<h2>The Apostles Creed</h2>
<p>This is one of the oldest creeds in the church. I believe in God the Father almighty and in Jesus Christ his only Son, our Lord who was born by the Holy Spirit of the virgin Mary, was crucified by Pontus Pilate and was buried, the third day he rose from the dead. He ascended into heaven and sits on the right hand of the Father. From there he shall come to judge the quick and the dead and in the Holy Spirit, the Holy Church, the forgiveness of sins, the resurrection of the body. This is a very short, sweet, crisp explanation of what is believed. Here we see clearly the churches understanding of the events of the last week that lead Jesus to assume a position of unequal authority at God’s side, the sheer and divine prerogative of judgement and salvation. Jesus is more than a teacher, more than a prophet, more than a Messiah; he is the uniquely authoritative revelator of God. He is the unique Son of God. The thrust of Jesus’ teaching is that he brought the promise of a new era of the rule of God. Jesus both explained the divine program and embodied the divine presence and authority. His mission began with and focused on Israel, but his ultimate goal was to bring the presence and promise of God to the world, to bring shalom to his creation. The kingdom presence at the inauguration opened the way for the victory of God and the Spirit of God because forgiveness was made possible along with the hope of everlasting life. Opening up access to the grace of God, Jesus made possible a certain way of life that honored God that reflected God’s character and will. Jesus’ ministry started on the premise that here was a mission to a nation and a world that needed this message of hope. Jesus understood that the renunciation of focus for many in the world would not want to be part of God’s people and to accept God’s gift of grace to acknowledge one own need and limitation whether expressed in faith and repentance; the blessings of the kingdom comes only to those who embrace their need for life in the way God has established.</p>
<h2>The Story, The Study and Jesus</h2>
<p>The painting on the back of a book represents two men staring at Jesus. They represent the evangelist who having experienced Jesus tells us about him. Beyond the evangelist, two types of people tend to enquire about Jesus. One type searches for the meaning of Jesus, the other, having discovered where he can be found tries to appreciate the depth of his message even more. The premise of this story and the premise of this study has been that our glimpse of Jesus is far clearer when he is seen according to Scripture rather than viewed in the reconstruction of the pick and choose of the four portraits we have of Jesus. Our study has tried to show that from the earth up and from heaven down, which is from the synoptic Gospels and John. In the end the portraits are not as diverse as they might initially appear if one keeps 1st century Jewish context in view and allows the portraits a degree of dialogue with each other. That an ultimate unity emerges from these portraits is a burden of the book itself. Jesus’ challenge which he sets out from Scripture through his sayings and acts was that God’s long promise and long kingdom rule had broken into creation through his ministry. God’s promise of hope and life, the provision of the Spirit, forgiveness and vindicated rule had come with him. Jesus is a powerful figure according to Scripture who makes people think of him and his mission. A primary question of Jesus that one must face in life is because it asks of us only who Jesus is but also who we are as God’s creatures. If one seeks to know oneself or to find life, one must measure oneself against the creator and his plan. Jesus never is assessed alone; it is as if his identity were historical or academic curiosity or merely a matter of private opinion. But what we think of Jesus reveals of what we think of ourselves, our capabilities and our needs, given the way that Jesus presented our need for God and Jesus’ own role in that plan. Even as Jesus is the revelator of God, he is also the revelator of our hearts before God.</p>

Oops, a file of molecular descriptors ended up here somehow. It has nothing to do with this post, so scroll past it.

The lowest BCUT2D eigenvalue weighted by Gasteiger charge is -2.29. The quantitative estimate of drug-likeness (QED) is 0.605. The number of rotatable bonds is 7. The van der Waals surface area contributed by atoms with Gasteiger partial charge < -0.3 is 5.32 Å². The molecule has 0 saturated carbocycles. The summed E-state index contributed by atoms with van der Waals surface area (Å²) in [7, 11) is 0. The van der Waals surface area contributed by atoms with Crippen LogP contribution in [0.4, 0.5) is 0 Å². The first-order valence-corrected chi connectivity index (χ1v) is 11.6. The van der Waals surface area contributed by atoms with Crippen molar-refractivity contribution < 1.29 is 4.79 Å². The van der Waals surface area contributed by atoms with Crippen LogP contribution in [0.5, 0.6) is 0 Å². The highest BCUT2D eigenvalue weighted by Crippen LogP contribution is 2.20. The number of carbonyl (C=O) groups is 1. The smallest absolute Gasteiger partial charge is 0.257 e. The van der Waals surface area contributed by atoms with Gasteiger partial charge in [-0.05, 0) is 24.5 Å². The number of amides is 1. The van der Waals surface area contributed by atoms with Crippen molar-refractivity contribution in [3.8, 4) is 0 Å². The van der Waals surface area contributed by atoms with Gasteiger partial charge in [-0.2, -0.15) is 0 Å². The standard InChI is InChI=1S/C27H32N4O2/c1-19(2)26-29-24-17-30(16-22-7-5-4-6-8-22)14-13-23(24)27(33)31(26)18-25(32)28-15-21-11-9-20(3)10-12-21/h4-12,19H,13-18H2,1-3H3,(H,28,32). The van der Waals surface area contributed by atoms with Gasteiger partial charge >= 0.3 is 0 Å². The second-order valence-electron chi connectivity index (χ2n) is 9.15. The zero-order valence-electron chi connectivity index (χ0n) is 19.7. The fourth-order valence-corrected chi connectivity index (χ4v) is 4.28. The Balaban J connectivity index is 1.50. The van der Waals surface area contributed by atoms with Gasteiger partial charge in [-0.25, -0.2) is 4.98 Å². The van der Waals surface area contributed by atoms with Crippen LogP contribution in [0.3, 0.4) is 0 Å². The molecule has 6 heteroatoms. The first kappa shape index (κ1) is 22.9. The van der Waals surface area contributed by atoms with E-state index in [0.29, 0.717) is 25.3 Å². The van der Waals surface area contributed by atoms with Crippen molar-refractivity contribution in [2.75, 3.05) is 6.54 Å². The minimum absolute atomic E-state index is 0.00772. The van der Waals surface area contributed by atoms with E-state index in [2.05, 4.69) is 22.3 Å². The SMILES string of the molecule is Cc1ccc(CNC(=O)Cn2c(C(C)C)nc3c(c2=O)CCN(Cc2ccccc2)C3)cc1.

<p>In Luke 2:25, this is said of Jesus as he was brought to the temple by his parents after he was born: ‘Now there was a man in Jerusalem named Simeon who was righteous and devout, looking for the restoration of Israel, and the Holy Spirit was on him. It had been promised to him by the Holy Spirit that he would not die before seeing the Lord’s Christ. So Simeon, directed by the Spirit of God, came into the temple courts, and when the parents brought in the child Jesus to do for him what was customary according to the Law, Simeon took him in his arms and blessed God, saying, now, according to your word, sovereign Lord, permit your servant to depart in peace, for my eyes have seen your salvation.’ When Simeon took Jesus into his arms, when he looked at Jesus, when he saw Jesus, he saw God’s salvation. ‘That you have prepared in the presence of all peoples: a light,’ that is where we started in the synoptic Gospels, a picture of the Messiah as the rising morning sun shining on a dark world, ‘a light for revelation to the Gentiles, and for glory to your people Israel.’ In verse 34, ‘This is destined to be the cause of the falling and rising of many in Israel and to be a sign that will be rejected. Indeed, as a result of him the thoughts of many hearts will be revealed – and a sword will pierce your own soul as well.’ What we are saying as the picture of authority that comes from thinking about Jesus from the earth up or thinking about John, heaven down. In Jesus, there is the program and salvation of God and the ultimate witness test for where the heart of a person is before the creator God. That is why we are talking about God’s kingdom. It is because his creation is ultimately what he has made and where he rules and every creator must deal with their relationship with the creator. Ultimately the life of Christ is not about figuring out who Christ is. Ultimately the life of Christ is about responding to the creator and the one that he sends. That is the message that we are to take to the world.</p>